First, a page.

Almost all emetophiles admit to sexual feelings in the wake of a significant other’s illness. In many cases, once he or she is feeling better, this leads to highly-charged sex, though the significant other may not understand his or her partner’s interest – though after many years, they may come to suspect the truth. One man says he has "had some great pleasure sessions in the aftermath of one or both of us being sick… she feels fine, even exceptionally fine, afterward."

The average emetophile is quick to point out that vomiting is only a turn-on if the person doing it isn’t extremely uncomfortable or dangerously ill. One man says, "My reaction to seeing a woman about to be sick is complicated, and depends a lot on her own reaction." Ideally, "she should be just slightly nervous about what's coming, but in a giggly ‘no big deal’ kind of way." Another says, "I get no pleasure out of someone’s discomfort, but [only] the relief they will feel after throwing up."

This sentiment is typical; most seem to fantasize almost exclusively about situations with their regular sexual partner. And, in case you’re wondering what the limits are, few are interested in vomit stories about children. According to one woman, "Puke to me is interesting, but from my kids, it's not. It's just a normal day of life."

As with any fetish, fantasies differ from one emetophile to another. At one extreme is Jeff Levy, perhaps the most famous emetophile, who’s appeared on Howard Stern’s radio show begging attractive women to throw up on him. At one point, Stern enticed porn star Kendra Jade to vomit on Levy (in return for introducing her to wrestler The Rock), but the sight apparently sickened several members of the show and its staff.

Most emetophiles are more mild-mannered. One man says, "I'm…aroused by having a woman see me puke, as long as it doesn't gross her out. Of course, such women are few and far between. Luckily, I'm happily married to a woman who isn't easily grossed out."

He, like others, is happy to let his fetish remain (mostly) in the realm of fantasy. As with S&M, he says, the symbolism is what’s important, and he says he’s "just about as happy hearing about it and talking about it with a woman as actually viewing it." Another agrees that just "hearing a woman describe a vomiting event is a big turn on."

Yet even they show strong preferences in fantasy, ranging from holding a partner’s head to being supported while they upchuck themselves, and even "mutual" sessions where both partners are sick. These fantasies are played out online in the exchange of fiction and true stories, and through discussing the many nuances of the cookie-tossing experience.

Most emetophiles also make a clear distinction between normal, "healthy" vomiting and that associated with serious illness. You probably won’t find any emetophiles hanging around cancer and eating disorder support groups hoping for "vomit news." Yet emetophiles do collect odd tidbits from all over the place – tales of seasickness from nautically-oriented websites, for instance.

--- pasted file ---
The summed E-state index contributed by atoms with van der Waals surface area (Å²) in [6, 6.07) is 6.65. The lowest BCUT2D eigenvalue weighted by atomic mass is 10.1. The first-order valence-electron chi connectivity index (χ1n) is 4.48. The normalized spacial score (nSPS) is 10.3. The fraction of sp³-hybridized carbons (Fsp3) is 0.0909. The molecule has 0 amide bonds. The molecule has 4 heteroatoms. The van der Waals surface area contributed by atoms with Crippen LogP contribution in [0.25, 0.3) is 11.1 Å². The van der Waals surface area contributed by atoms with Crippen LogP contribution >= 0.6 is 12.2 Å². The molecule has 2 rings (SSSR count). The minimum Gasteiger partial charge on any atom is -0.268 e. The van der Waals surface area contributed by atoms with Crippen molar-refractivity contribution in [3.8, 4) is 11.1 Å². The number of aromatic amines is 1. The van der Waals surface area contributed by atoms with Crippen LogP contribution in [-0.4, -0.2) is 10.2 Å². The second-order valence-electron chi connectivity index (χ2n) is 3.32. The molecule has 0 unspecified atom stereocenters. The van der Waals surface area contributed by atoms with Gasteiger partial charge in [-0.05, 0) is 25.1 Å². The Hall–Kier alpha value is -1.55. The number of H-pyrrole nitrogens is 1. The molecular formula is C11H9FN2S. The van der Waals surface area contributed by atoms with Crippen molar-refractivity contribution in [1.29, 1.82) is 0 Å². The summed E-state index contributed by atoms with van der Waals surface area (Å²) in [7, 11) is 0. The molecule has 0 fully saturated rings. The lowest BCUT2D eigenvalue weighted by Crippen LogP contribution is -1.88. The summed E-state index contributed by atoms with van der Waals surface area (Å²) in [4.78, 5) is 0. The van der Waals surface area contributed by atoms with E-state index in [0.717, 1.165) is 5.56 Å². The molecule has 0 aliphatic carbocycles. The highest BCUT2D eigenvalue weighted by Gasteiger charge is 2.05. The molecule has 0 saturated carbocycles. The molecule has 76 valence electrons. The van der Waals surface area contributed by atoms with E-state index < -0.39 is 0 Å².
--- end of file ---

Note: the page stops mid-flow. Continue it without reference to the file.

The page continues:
Emetophiles are also exceptionally considerate; when they gather on the "The V-Board," they go out of their way to discuss other aspects of their lives as well as this one strange thing they have in common. And as in any chat room or discussion group, they look out for one another, offering advice and warnings about occupational hazards, such as dehydration and undesirable and dangerous side-effects of various emetics (chemicals taken to make one pitch one's porridge).

As with any fetish, there are safety limits to emetophilia, but unlike with S&M, few ever have the opportunity to fully test these limits, since most emetophiles are still closeted, unknown even to spouses and longtime partners. Instead, they come together online, "letting it all out" anonymously with strangers.

Other fetishes, such as coprophilia (literally, "shit love"), though far from mainstream, are at least well-known, offering their own magazines, videos and even dating services. Emetophiles have yet to attain even that level of respectability; the dignity of being publicly acknowledged rather than misunderstood as some demented sub-classification of "scat play."

Yet perhaps emetophilia is now entering its golden age, taking its rightful place alongside golden showers and bondage as respectable sexual expression? For all the bad rap it gets from all the drunken frat boys out there, few can argue anymore that it doesn’t rank as a true fetish. Done right, barf can add an exciting, grown-up dimension to an individual or couple's sex life.

Clearly, this thing is bigger than any of us can imagine. Look around; that man with the newspaper, that woman with the toddlers, any of them could be into puke and you’d never know it. There’s no closet big enough for all the vomit-lovers out there, and someday soon, with a colossal heave, the door will swing wide, hurling emetophilia at long last into the light of day.

* not the real name of the message board in question

Jaye Blumenthal is a widely-published author of both fiction and non-fiction; contact her at